Old guard must adaptto new-age messaging

The three kings of enterprise messaging — Lotus, Microsoft and Novell — are looking more and more like clueless bystanders in this new age of carrier-grade messaging services.

ISPs have become the primary e-mail providers for consumers and small businesses, as well as for a growing number of larger enterprises that are not averse to outsourcing their e-mail infrastructures to save a buck. The day will soon arrive when more e-mail boxes are hosted by ISPs than in-house enterprise messaging systems.

Who’s supplying the world’s ISPs with standards-based messaging infrastructures? It’s not the Big Three.

Few ISPs are seriously considering using the proprietary-based messaging/groupware products of Lotus, Microsoft or Novell to support their customer bases. The primary products underlying today’s ISP-based messaging systems include Netscape’s Messaging Server Hosted Edition, Sun’s Internet Mail Server and Software.com’s InterMail.

What these carrier-grade messaging products have that the enterprise-oriented wares lack are Internet standards-based architectures and scalability to support ever-growing numbers of users per mail server.

These are serious vulnerabilities for Lotus, Microsoft and Novell.

Scalability is the ticket to continued success in the enterprise messaging market, as well as in the burgeoning ISP market. Now that multivendor interoperability is taken more or less for granted, the focus of competition in the messaging market has shifted to scalability. How much message traffic, how many users, and how many gigabytes of messages and attachments can be supported on a single enterprise mail server?

Consolidation of the messaging infrastructure is an important issue in controlling total cost of ownership.

Under these circumstances, outsourcing enterprise messaging to ISPs grows even more attractive. Wouldn’t it be more cost-effective to outsource the messaging infrastructure to third-party service providers that can exploit scale economies of deployment and administration outside the capabilities of many enterprises?

To date, attempts by old-line enterprise messaging vendors to scale up for the new market place have been a tad pathetic.

Lotus and Microsoft claim that the latest versions of their respective products can support 50,000 to 60,000 Post Office Protocol 3 (POP3) users per server. That’s much better than their historical ceiling of 1,000 users per server, using the vendors’ respective proprietary client software, but still a far cry from the hundreds of thousands of POP3 users per server that Netscape and others claim to support.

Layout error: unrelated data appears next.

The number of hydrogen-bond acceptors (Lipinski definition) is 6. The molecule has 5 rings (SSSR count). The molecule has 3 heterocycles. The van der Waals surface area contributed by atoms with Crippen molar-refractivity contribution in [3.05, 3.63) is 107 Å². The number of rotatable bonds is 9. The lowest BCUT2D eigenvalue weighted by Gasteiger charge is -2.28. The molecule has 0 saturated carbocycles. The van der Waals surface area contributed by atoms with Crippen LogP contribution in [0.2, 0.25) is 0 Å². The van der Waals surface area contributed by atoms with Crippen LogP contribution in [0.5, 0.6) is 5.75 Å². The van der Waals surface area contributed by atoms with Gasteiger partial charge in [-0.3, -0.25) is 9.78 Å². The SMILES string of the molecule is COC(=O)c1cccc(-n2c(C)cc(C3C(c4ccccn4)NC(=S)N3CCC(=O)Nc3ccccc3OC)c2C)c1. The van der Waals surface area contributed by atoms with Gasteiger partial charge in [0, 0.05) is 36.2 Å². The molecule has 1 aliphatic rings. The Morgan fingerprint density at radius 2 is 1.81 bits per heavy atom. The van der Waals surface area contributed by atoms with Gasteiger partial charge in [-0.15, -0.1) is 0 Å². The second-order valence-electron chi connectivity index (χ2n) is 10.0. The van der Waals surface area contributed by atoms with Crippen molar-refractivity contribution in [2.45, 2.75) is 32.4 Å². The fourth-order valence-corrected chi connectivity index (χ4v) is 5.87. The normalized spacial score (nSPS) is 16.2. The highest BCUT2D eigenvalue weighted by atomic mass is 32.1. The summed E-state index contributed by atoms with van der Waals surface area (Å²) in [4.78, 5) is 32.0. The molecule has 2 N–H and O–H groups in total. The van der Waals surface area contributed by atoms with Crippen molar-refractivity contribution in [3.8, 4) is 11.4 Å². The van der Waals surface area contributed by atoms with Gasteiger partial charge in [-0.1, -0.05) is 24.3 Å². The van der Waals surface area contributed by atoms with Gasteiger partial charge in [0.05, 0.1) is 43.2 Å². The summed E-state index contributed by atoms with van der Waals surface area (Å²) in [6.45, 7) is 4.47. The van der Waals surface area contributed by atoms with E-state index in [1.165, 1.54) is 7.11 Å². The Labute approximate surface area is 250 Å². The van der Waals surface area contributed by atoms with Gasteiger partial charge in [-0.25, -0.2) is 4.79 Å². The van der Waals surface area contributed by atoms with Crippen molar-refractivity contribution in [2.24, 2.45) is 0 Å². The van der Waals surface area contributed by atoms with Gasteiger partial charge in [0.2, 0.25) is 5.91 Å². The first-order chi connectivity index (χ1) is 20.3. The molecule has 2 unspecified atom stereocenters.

On the scalability front, what’s holding Lotus, Microsoft and Novell back is their traditional focus on the enterprise groupware market. Groupware traditionally has been viewed as a bundle of related collaboration services geared to small to mid-size workgroups and accessed from integrated client applications, such as Lotus Notes and Microsoft Outlook.

Groupware vendors have supported client/server access to messaging, calendaring, document management and other services through proprietary Remote Procedure Calls (RPC). Proprietary RPCs allow vendors to tweak network access, security and replication parameters common to all bundled services.

Until the advent of carrier-grade messaging rivals, groupware vendors had little incentive to scale up their proprietary RPCs to support more than 1,000 users per server. After all, the Big Three make a sizable chunk of money licensing their software on a per-server basis and have little to gain by allowing users to load more and more mailboxes on fewer physical servers.

The companies also fear that by diluting or abandoning their proprietary RPCs, they will be unable to define any unique value added for their proprietary groupware client applications.

Meanwhile, carrier-grade messaging vendors eschew proprietary RPCs, optimizing their products to operate over commodity standards such as HTTP, Simple Mail Transfer Protocol and POP3. What the products generally lack in groupware functionality (and this is not an inherent deficit, as Netscape’s SuiteSpot proves), they make up in scalability and the ability to work with almost any third-party browser or mail client.

And what they lack in proprietary groupware client software (again, Netscape is an exception) is no skin off their competitive noses. Customers increasingly are comfortable with the idea of accessing all network services from their Web browsers or from two or more stand-alone, standards-based clients adapted to messaging, calendaring, newsgroups and other collaborative services.

Lotus, Microsoft and Novell still rule the roost in the enterprise messaging/groupware market. However, they will continue to lose collective market share to their standards-based rivals until they can address the scalability issue convincingly. Most likely, they will follow Netscape’s lead and reposition their products into two parallel products for the enterprise and ISP markets.

Proprietary-based architectures will continue to live in the enterprise messaging market, but in an ever-narrowing niche. Users want a single enterprise messaging infrastructure that can be deployed internally and externally with trading partners. That infrastructure will have to be built on open standards.